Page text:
The universe just is because it has to be. It is a single system, probably among a "froth" of other universes existing to deny the paradox that would be complete absence, that obviates the need for gods or driving energies beyond what it already encompasses. It doesn't need governance beyond the mathematical rules and balances that keep it in check.

One of the great conceits of religion is that such a perspective robs life of meaning, yet beyond simple appreciation of the unimaginable vastness of the universe itself, and of the multifarious organisms that have been spawned on this planet as a result of a few quite simple rules, there is the fulfilment engenderd by creativity, love, family and friends.

The Relic
02-16-2012, 04:26 PM
Casper, as analgesics for that selective article you linked to(all attitudes based on that silly old book are necessarily selective), I suggest a strong dose of Christopher Hitchens' book God Is Not Great and a lie down with a very friendly woman.

eatmywords
02-18-2012, 09:47 AM
The universe just is because it has to be. It is a single system, probably among a "froth" of other universes existing to deny the paradox that would be complete absence, that obviates the need for gods or driving energies beyond what it already encompasses. It doesn't need governance beyond the mathematical rules and balances that keep it in check.

One of the great conceits of religion is that such a perspective robs life of meaning, yet beyond simple appreciation of the unimaginable vastness of the universe itself, and of the multifarious organisms that have been spawned on this planet as a result of a few quite simple rules, there is the fulfilment engenderd by creativity, love, family and friends.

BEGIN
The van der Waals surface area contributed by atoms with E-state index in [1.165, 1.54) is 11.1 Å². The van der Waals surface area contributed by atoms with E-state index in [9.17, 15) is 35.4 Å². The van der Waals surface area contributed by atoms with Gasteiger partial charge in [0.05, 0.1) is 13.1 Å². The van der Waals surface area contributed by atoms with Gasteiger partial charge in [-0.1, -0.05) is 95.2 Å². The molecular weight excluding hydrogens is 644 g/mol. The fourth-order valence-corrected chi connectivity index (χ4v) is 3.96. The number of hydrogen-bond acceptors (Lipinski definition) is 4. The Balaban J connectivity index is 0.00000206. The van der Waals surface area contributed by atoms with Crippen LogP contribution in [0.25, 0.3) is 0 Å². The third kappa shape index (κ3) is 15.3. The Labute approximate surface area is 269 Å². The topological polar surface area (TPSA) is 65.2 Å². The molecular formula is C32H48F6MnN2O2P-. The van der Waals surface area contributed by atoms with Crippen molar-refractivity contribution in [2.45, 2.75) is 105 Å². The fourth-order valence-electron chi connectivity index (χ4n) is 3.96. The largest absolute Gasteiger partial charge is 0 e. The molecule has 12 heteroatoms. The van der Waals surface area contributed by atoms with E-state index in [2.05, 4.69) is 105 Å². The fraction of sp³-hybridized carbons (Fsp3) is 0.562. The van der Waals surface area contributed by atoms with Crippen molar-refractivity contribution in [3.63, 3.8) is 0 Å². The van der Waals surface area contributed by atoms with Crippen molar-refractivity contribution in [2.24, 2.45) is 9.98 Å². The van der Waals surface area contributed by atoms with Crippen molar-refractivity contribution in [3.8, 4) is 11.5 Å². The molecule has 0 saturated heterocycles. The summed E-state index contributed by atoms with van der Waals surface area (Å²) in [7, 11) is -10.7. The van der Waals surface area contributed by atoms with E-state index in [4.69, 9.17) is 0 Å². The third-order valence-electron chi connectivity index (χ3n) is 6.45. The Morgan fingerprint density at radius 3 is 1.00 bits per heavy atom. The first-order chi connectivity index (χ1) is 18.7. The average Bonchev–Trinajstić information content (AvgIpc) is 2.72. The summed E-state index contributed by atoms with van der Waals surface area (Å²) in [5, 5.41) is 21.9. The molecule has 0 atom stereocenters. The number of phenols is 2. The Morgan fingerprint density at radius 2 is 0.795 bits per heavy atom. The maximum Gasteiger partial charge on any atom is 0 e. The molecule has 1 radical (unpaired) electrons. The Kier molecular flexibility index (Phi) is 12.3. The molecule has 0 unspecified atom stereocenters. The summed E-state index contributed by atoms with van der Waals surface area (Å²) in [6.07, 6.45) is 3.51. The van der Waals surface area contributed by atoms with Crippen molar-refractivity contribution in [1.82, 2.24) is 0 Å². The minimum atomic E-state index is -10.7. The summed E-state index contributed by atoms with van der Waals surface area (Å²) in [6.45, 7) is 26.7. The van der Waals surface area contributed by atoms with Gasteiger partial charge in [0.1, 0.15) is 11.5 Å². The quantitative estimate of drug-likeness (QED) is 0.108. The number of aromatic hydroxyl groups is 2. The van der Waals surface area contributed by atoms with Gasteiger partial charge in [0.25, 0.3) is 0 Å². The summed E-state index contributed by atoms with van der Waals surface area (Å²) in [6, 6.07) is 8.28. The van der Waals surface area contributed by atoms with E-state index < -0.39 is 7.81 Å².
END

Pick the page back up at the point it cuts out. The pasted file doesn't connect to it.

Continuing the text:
Under such a premise, we should still be in the trees munching on leaves. Whether that is a good or bad thing is irrevocably debatable, but putting forward an argument something is because it is, is rather trite and something that should be left in the Dark Ages. How can you appreciate something if you don't know what it is, nor have any understanding of it? If I have no understanding of a tree, then I could suppose it is a threat to my existence. But then I'm supposing on something I'm not supposed to suppose about. Your argument supposes we should be non-thinking beings that should accept everything that is merely for the sake of being. I'd say your argument leads into religion, not out of it.

By having a greater understanding of the unknown brings us closer to a unified theory on what is, and therefore a greater understanding of what it is not.

Mack
02-20-2012, 08:43 PM